Notice that by letting 6x = dx, 6y = f x Cdx Kf x , and this can be approximated by dy if dx is sufficiently "small". In other words, 6y = f x Cdx Kf x z dy, f x Cdx z f x Cdy. Let us re-do the previous example of approximating 4.001 but now by using differentials.

We have y = f x = Then with this, dy =

x . Then dy =

1 2 x

dx. Since we want to estimate 4.001, we let x = 4, dx = .001

1 $.001 = .00025. 4 So 4.001 = f 4.001 = f 4 C.001 z 2 C.00025 = 2.00025 dy Relative Error in approximating 6y : , Percentage error = Relative Error x 100 y Some Examples : 1.) Re-do the previous example 3 using differentials. 2.) One side of a right triangle is known to be 20 cm. long and the opposite angle is measured as 30 + , with a possible error of G1 + (a) Use differentials to estimate the error in computing the length of the hypotenuse. (b) What is the percentage error ? 3.) The radius of a circular disk is given as 24 cm. with a maximum error in measurement of 0.2 cm. (a) Use differentials to estimate the maximum error in the calculated area of the disk. (b) What is the relative error ? What is the percentage error ? 4.) Use differentials to approximate the volume of material needed to make a rubber ball if the radius of the 1 hollow inner core is 2 in. and the thickness of the rubber is in. 8 5.) Find dy and 6y for the values of x and 6x 1 (a) y = x2, x = 2, 6x = 0.5 (b) y = , x = 3, 6x =K 0.2 x C. TAYLOR POLYNOMIALS ** we will assume here that we have a function f that is "many" times differentiable for some open interval

containing the number "a". ** As we have mentioned in the previous discussion on linearization, the tangent line T x is the best linear approximation to the graph of the function f near "a". Even though linearization has been a good tool for us thus far, we can try to be more ambitious and try to give a better approximation of f near "a" by using higher degree polynomials. For example, we can try to make a quadratic approximation T2 x to f x = x at x = 4 by stipulating the following conditions for T2 x : (a) f 4 = T2 4 (b) f ' 4 = T2 ' 4 (c) f '' 4 = T2 '' 4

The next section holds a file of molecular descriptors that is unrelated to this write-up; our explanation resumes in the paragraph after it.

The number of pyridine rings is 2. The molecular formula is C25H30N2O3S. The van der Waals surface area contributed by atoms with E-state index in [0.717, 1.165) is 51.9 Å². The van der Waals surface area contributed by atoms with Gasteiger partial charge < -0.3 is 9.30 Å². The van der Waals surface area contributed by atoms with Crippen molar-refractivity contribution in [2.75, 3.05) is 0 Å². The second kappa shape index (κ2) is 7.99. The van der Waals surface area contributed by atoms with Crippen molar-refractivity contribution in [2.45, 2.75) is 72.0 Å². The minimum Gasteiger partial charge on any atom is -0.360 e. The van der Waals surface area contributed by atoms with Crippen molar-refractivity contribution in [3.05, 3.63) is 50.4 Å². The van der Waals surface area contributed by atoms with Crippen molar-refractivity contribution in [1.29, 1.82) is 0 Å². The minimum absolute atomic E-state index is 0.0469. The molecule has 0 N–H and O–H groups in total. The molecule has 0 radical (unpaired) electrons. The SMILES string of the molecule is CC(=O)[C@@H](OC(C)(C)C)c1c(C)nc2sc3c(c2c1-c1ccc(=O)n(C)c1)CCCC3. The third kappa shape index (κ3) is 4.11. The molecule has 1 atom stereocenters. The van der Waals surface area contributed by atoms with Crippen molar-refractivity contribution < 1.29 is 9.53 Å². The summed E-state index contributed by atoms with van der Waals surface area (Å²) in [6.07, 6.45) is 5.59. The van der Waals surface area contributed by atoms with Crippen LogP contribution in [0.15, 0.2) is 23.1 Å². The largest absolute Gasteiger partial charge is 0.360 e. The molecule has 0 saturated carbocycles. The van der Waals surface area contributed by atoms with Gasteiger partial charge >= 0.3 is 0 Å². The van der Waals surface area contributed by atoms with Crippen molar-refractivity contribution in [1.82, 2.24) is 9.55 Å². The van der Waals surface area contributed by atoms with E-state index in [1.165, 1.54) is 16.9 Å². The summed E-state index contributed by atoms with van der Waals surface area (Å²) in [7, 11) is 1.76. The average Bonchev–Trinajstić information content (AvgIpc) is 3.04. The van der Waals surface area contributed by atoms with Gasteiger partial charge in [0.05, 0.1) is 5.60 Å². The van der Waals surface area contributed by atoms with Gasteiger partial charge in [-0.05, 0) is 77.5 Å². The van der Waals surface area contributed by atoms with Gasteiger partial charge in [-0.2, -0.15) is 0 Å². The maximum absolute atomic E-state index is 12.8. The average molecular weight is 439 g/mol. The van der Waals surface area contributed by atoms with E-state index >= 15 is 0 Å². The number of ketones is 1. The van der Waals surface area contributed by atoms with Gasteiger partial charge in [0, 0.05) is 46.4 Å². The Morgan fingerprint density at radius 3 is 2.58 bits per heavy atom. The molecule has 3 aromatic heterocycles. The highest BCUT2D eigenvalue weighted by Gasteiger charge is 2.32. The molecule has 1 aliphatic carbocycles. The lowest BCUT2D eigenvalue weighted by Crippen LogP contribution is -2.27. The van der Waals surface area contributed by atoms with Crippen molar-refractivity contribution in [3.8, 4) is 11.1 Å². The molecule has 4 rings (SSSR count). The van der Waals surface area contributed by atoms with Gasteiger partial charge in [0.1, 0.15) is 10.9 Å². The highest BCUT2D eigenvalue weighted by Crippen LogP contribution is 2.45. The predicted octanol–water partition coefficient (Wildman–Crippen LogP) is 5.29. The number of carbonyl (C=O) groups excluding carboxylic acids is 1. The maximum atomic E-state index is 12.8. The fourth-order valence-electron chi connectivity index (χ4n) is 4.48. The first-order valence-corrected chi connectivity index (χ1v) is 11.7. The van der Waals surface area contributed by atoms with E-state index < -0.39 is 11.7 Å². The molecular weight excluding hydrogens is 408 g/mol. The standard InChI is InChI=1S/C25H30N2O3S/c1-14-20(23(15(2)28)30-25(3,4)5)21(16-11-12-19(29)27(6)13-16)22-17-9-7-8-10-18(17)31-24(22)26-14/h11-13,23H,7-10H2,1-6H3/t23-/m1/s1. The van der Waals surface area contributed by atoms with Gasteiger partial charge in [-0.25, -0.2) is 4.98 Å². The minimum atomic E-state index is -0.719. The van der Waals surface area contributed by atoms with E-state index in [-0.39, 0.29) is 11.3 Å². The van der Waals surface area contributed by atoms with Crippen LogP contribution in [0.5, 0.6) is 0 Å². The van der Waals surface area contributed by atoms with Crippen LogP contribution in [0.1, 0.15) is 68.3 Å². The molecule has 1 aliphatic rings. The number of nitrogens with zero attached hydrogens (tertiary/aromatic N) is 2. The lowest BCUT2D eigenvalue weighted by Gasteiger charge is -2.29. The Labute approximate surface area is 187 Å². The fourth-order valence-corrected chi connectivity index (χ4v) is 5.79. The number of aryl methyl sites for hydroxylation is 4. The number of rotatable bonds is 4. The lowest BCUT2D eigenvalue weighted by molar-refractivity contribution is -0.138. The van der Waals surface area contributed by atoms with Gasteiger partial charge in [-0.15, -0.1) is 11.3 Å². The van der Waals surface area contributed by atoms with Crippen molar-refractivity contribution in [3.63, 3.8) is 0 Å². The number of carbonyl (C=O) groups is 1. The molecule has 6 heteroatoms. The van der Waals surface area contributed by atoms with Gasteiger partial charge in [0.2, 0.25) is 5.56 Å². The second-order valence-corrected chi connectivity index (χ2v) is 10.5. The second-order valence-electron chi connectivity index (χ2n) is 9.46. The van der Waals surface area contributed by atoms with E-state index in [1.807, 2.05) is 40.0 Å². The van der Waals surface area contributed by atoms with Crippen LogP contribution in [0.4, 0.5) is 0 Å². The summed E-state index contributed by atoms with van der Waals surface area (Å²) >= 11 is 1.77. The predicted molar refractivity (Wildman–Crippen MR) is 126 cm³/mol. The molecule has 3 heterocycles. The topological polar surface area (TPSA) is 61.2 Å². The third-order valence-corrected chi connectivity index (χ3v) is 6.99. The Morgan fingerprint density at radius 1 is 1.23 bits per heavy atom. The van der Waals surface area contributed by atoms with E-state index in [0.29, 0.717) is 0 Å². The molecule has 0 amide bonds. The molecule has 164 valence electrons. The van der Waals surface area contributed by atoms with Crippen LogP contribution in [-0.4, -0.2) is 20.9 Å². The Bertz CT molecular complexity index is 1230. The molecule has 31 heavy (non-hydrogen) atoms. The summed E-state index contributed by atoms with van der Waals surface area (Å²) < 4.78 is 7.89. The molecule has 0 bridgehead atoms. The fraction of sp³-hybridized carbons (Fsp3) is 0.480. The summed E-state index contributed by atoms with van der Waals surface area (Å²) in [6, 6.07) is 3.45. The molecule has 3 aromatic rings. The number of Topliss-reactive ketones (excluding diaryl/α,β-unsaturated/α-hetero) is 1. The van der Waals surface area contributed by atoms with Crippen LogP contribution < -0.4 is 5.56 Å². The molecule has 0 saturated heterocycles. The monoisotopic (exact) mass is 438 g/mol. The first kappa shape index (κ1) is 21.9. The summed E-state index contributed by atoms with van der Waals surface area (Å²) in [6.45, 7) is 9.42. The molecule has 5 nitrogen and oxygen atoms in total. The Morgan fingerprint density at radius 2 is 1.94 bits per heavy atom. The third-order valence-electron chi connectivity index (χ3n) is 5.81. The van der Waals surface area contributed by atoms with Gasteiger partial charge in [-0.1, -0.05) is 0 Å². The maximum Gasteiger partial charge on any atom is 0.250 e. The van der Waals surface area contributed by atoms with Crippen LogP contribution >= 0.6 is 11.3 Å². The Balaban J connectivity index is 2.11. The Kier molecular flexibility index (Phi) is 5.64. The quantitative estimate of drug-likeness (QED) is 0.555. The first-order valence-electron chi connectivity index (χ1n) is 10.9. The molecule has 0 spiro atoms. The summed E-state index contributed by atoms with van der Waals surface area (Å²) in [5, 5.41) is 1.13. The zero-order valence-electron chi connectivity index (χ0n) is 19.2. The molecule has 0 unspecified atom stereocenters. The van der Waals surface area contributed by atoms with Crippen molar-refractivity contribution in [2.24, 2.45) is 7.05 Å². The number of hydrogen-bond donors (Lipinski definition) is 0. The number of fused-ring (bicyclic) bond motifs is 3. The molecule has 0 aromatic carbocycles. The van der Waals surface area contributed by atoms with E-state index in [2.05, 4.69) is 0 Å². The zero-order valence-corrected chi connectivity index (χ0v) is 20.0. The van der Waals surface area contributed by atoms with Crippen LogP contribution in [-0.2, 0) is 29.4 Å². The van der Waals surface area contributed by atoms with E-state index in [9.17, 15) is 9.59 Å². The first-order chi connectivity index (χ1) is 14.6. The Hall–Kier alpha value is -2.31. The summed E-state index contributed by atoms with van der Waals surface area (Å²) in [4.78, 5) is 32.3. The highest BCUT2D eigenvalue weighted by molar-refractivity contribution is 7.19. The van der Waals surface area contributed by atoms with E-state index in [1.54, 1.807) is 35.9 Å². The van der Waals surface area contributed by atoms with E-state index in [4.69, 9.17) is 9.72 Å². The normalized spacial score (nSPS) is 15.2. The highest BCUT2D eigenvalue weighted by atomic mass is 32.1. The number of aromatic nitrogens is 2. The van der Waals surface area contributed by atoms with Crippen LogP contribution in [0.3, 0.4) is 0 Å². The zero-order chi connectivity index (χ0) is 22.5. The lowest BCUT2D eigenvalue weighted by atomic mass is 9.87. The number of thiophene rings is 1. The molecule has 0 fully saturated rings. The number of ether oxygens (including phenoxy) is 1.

And we know that any quadratic polynomial can be expressed as A CB$ x K4 CC$ x K4 2, for some 2 constants A, B, C. Hence, we can let T2 x = A CB$ x K4 CC$ x K4 . So what are the constants A, B, and C ? Answer : __________________ This polynomial is the quadratic approximation of f at x = 4. For higher degree polynomial approximations, given that a function f is n times differentiable, we require that each nth derivative of the function f evaluated at 4 to be equal to the nth derivative of the polynomial Tn x evaluated at 4. In general, the number 4 can be made aritrary here and set as a variable "a". Such polynomials are called Taylor polynomials of degree n centered at the number "a". ( named after English Mathematician Brook Taylor ). A special case wherein a = 0 is called a Maclaurin polynomial named after Scottish Mathematician Colin Maclaurin. Note : Higher degree Taylor polynomials tend to be better approximations for a function near the number "a",

and actually for some Taylor polynomials, higher degrees would also mean a better approximation evn for numbers that are very far from "a". But this is not always the case, however. We illustrate by two comparisons: (a) f x = sin x b f x = 1 Cx

O restart : with plots : a d 0 : b d 25 : c d 0 : d d 6 : p d 4 : n d 25 : fdx/ x : for k from 1 to n do m k d unapply convert taylor f x , x = p, k , polynom , x : end do: an1 d plot f x , x = a ..b, view = c ..d, color = RED : for k from 1 to n do an2 k d plot m k x , x = a ..b, color = BLUE : end do: q d plots display display an1, q ; O ** something to think about : what is the nth degree Taylor polynomial for f x = sin x evaluated at x=0 Exercises : 1.) Find the quadratic approximation T2 x of f x = x at x = 1, and by this, estimate 1.02 2.) Find the quadratic approximation T2 x of f x = cos x at x = 0, and by this, estimate cos .05 1 3.) Find the quadratic approximation T2 x of f x = at x = 0 x K2 seq an2 k , k = 1 ..n , insequence = true :